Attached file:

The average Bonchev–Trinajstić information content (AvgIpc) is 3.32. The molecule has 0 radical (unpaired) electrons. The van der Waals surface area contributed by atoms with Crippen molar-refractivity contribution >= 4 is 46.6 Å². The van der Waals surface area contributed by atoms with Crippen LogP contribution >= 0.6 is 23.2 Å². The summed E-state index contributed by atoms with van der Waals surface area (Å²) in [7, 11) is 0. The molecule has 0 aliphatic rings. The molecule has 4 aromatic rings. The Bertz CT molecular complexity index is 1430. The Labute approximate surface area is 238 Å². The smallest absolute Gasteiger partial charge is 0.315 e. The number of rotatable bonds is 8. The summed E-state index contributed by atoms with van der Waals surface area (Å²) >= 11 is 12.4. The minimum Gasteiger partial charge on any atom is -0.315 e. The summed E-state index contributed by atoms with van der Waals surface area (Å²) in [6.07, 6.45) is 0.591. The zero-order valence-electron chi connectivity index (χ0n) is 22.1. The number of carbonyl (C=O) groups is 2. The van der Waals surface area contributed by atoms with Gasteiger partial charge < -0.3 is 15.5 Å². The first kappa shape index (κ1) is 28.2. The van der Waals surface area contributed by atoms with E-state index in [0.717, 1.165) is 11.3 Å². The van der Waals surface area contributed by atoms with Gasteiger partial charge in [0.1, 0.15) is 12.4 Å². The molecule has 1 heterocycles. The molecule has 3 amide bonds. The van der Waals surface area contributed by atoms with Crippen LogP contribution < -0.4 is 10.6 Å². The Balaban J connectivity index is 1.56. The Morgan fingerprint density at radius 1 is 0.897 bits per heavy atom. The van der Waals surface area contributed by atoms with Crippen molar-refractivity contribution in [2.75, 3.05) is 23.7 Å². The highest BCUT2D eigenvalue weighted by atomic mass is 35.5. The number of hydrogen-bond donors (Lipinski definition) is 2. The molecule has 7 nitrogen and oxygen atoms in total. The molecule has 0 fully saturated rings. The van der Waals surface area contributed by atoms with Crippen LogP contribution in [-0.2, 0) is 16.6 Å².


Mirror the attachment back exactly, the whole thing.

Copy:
The average Bonchev–Trinajstić information content (AvgIpc) is 3.32. The molecule has 0 radical (unpaired) electrons. The van der Waals surface area contributed by atoms with Crippen molar-refractivity contribution >= 4 is 46.6 Å². The van der Waals surface area contributed by atoms with Crippen LogP contribution >= 0.6 is 23.2 Å². The summed E-state index contributed by atoms with van der Waals surface area (Å²) in [7, 11) is 0. The molecule has 0 aliphatic rings. The molecule has 4 aromatic rings. The Bertz CT molecular complexity index is 1430. The Labute approximate surface area is 238 Å². The smallest absolute Gasteiger partial charge is 0.315 e. The number of rotatable bonds is 8. The summed E-state index contributed by atoms with van der Waals surface area (Å²) >= 11 is 12.4. The minimum Gasteiger partial charge on any atom is -0.315 e. The summed E-state index contributed by atoms with van der Waals surface area (Å²) in [6.07, 6.45) is 0.591. The zero-order valence-electron chi connectivity index (χ0n) is 22.1. The number of carbonyl (C=O) groups is 2. The van der Waals surface area contributed by atoms with Gasteiger partial charge < -0.3 is 15.5 Å². The first kappa shape index (κ1) is 28.2. The van der Waals surface area contributed by atoms with E-state index in [0.717, 1.165) is 11.3 Å². The van der Waals surface area contributed by atoms with Gasteiger partial charge in [0.1, 0.15) is 12.4 Å². The molecule has 1 heterocycles. The molecule has 3 amide bonds. The van der Waals surface area contributed by atoms with Crippen LogP contribution < -0.4 is 10.6 Å². The Balaban J connectivity index is 1.56. The Morgan fingerprint density at radius 1 is 0.897 bits per heavy atom. The van der Waals surface area contributed by atoms with Crippen molar-refractivity contribution in [2.75, 3.05) is 23.7 Å². The highest BCUT2D eigenvalue weighted by atomic mass is 35.5. The number of hydrogen-bond donors (Lipinski definition) is 2. The molecule has 7 nitrogen and oxygen atoms in total. The molecule has 0 fully saturated rings. The van der Waals surface area contributed by atoms with Crippen LogP contribution in [-0.2, 0) is 16.6 Å².